ISLAMABAD: President of Azad Jammu and Kashmir Sardar Masood Khan on Tuesday warned of growing threat of aggression by India to Pakistan and cautioned against being complacent.
He was speaking at a seminar on “The Kashmir Conflict & South Asian Security” that had been jointly organized by Islamabad Policy Institute (IPI), a local think tank, and Quaid-e-Azam University’s Department of Defense and Strategic Studies (DSS).
The event had been organized to bring together leading academicians, policy makers, military officials, young scholars and students so that they could exchange views and enhance their understanding of emerging security and threat matrix of the region.
“Operations in Kashmir is just beginning of the series of steps that India plans to take against Pakistan,” the AJK president said.
In his keynote, Khan categorically said Indian threat to Kashmir was in reality an existential threat to Pakistan. Referring to India’s aggressive designs and particularly BJP’s ideological fountainhead RSS’ war frenzy, he said, the nation must remain prepared for war.
Emphasizing the RSS’s influence on BJP government, he said, the war hysteria and rise of extremism in India was being “driven by the fascist agenda of violent groups” linked to ruling BJP.
He feared that a nuclear conflict was very much possible because once the conflict moves from conventional to strategic level, then it would difficult to control the events.
Khan, who has formerly been Pakistan’s one of the most accomplished diplomats, rejected the idea of pursuing a bilateral dialogue with India.
His contention was that such an approach was counter-productive because it enables India to project the dispute as a bilateral matter and exclude people of Kashmir and the United Nations from the process.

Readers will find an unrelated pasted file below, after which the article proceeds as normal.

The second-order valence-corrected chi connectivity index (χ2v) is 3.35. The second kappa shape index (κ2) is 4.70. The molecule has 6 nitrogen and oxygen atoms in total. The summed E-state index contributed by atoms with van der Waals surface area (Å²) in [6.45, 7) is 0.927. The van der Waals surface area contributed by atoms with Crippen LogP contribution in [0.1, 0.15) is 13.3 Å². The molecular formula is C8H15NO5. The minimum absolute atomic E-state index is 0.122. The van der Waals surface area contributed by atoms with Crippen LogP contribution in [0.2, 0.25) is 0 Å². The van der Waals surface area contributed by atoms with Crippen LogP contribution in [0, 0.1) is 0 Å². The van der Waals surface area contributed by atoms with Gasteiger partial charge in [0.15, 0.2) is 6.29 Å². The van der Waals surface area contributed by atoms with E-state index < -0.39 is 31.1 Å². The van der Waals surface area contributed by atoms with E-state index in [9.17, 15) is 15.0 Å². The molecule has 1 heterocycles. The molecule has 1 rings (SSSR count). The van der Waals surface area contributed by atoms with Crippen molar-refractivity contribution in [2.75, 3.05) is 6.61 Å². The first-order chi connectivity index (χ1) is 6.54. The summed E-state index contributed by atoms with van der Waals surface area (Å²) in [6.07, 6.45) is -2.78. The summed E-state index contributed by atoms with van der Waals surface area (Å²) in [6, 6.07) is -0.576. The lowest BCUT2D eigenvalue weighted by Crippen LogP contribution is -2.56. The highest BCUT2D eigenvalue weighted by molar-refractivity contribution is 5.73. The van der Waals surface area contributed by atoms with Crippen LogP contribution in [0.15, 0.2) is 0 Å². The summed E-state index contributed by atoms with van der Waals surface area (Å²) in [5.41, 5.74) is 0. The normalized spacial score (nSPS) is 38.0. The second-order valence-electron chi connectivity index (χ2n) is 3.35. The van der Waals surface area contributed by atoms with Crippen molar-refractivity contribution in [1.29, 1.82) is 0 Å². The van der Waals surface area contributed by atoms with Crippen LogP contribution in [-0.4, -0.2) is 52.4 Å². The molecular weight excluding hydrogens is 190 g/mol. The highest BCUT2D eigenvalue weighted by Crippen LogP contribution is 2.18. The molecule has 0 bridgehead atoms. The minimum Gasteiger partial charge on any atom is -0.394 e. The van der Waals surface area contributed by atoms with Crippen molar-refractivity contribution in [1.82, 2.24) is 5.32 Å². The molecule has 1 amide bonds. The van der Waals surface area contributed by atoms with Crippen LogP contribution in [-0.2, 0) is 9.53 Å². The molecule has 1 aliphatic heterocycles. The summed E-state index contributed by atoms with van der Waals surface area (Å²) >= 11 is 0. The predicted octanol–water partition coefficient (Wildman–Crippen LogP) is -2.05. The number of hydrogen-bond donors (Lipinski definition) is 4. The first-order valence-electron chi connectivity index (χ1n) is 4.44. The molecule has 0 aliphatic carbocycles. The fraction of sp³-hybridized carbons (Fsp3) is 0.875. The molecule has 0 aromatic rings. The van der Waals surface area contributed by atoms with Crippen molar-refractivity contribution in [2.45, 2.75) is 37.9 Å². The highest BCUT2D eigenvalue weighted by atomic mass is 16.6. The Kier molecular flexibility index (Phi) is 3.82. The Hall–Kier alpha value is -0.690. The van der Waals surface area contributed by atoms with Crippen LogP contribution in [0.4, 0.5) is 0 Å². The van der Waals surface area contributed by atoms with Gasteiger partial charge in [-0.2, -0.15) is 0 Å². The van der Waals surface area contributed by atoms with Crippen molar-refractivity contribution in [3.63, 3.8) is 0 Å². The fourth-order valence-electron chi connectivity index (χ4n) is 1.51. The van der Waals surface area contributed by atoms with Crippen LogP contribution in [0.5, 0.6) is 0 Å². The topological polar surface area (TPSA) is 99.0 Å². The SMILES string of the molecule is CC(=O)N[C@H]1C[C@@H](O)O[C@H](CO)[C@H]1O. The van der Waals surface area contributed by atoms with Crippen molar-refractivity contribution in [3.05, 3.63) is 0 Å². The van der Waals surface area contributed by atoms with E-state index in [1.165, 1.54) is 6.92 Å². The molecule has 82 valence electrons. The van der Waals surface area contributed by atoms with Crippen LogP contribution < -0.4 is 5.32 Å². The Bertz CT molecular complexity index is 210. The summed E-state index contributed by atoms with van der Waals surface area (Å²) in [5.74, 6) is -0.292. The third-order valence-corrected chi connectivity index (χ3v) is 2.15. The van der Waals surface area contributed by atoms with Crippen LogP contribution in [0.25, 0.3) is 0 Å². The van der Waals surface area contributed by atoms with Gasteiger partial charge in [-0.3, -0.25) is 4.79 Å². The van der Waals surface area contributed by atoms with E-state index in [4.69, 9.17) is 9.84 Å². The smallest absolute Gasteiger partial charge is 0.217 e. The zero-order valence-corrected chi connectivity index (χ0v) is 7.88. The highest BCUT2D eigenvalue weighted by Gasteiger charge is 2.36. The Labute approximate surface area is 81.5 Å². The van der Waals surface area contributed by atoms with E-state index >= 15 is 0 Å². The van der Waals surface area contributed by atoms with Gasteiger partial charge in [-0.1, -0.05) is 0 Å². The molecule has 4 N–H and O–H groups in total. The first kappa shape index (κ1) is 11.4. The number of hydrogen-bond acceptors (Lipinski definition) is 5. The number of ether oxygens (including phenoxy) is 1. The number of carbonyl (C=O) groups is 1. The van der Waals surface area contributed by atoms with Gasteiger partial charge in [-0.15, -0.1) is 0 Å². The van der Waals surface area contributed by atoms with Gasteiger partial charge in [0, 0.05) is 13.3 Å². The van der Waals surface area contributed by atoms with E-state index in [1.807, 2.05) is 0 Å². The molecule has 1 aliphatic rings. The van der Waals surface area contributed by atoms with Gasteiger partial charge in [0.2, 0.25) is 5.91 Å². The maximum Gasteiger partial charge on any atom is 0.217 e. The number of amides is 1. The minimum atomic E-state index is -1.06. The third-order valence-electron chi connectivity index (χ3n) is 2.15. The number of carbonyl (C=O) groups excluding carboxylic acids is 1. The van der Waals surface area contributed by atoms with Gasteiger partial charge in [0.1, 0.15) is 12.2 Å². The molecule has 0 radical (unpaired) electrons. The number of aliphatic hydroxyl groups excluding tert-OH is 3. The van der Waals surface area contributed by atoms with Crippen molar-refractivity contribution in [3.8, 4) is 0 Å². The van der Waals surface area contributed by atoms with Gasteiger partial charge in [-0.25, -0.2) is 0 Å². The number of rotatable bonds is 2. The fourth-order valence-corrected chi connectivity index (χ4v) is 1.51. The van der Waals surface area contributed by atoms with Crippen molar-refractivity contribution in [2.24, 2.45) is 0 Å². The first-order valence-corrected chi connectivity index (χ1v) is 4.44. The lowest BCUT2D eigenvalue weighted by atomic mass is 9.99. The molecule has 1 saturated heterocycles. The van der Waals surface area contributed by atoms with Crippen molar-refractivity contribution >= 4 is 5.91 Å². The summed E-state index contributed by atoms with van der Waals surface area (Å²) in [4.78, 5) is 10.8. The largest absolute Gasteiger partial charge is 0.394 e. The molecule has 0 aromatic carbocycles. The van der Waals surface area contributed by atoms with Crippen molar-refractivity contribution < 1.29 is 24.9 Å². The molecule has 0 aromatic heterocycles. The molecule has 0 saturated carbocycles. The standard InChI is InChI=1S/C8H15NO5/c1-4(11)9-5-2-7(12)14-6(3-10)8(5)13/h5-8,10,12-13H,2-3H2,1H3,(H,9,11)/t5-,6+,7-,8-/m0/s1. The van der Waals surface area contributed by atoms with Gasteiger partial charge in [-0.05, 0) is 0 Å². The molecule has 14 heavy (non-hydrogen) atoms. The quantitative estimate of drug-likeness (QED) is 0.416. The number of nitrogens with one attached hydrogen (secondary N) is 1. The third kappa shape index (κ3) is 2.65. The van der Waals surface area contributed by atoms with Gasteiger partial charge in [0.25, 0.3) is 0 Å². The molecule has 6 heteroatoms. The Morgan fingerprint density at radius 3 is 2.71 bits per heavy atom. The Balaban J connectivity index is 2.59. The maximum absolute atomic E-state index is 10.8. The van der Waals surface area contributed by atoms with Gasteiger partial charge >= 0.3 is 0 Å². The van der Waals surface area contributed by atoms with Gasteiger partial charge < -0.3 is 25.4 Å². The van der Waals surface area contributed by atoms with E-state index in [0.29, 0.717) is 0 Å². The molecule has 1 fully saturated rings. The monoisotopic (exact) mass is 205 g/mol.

In his opinion, the world’s reaction to India’s illegal annexation of Kashmir and brutal repression of the uprising in Kashmir was mixed.
He was appreciative of the coverage of the crisis in Western media and the number of people, who spoke up in favour of Kashmir.
However, he said, it was now time to move beyond expression of solidarity to seeking solutions. About the agitation in support of Kashmir, the AJK president, said, “we should now move forward from protest demonstrations to seeking ways for influencing decision making with a view to getting solutions.”
Vice Chancellor Quaid-e-Azam University Prof. Dr. Muhammad Ali condemned the atrocities being committed by the Indian forces in Indian Occupied Kashmir and reaffirmed support for the suffering Kashmiris.
Executive Director IPI Prof. Sajjad Bokhari said denial of self-determination for Kashmir in 1947 continues to have consequences until today.
Speaking about the tensions between Pakistan and India and the threats to peace and stability in the neighbourhood, he said, “The situation is not just problematic because two nuclear states are toe to toe, but it is particularly worrisome because of India’s hegemonic designs, its pursuance of offensive military doctrines, nuclear blackmail, rejection of proposals for strategic restraint, and refusal to follow the path of dialogue for resolving outstanding issues.”
Prof. Bokhari said the situation could drift towards a major escalation, if steps were not immediately taken to manage the conflict.
Dr. Salma Malik, Assistant Professor, DSS, QAU delivered a talk on “Exploiting the strategic fault lines”. She contended that although annulment of Article 370 on August 5 may not have changed the status of Kashmir conflict, but it was a worrisome development because it has aggravated the plight of the Kashmiris and Modi’s antics were threatening peace in the region.
DSS Head of Department Dr Shabana Fayyaz called for pursuing a multi-pronged strategy on Kashmir in which international community should be engaged more effectively, peace lobbies within India should be contacted, Pakistan be made stronger through better governance and improved economy, and national consensus and unity be strengthened.
Dr. Nasrullah Mirza, on this occasion, gave a presentation on water dispute. In his view, Kashmir and Indus disputes were intertwined in nature and have strong linkages with war and peace in the region.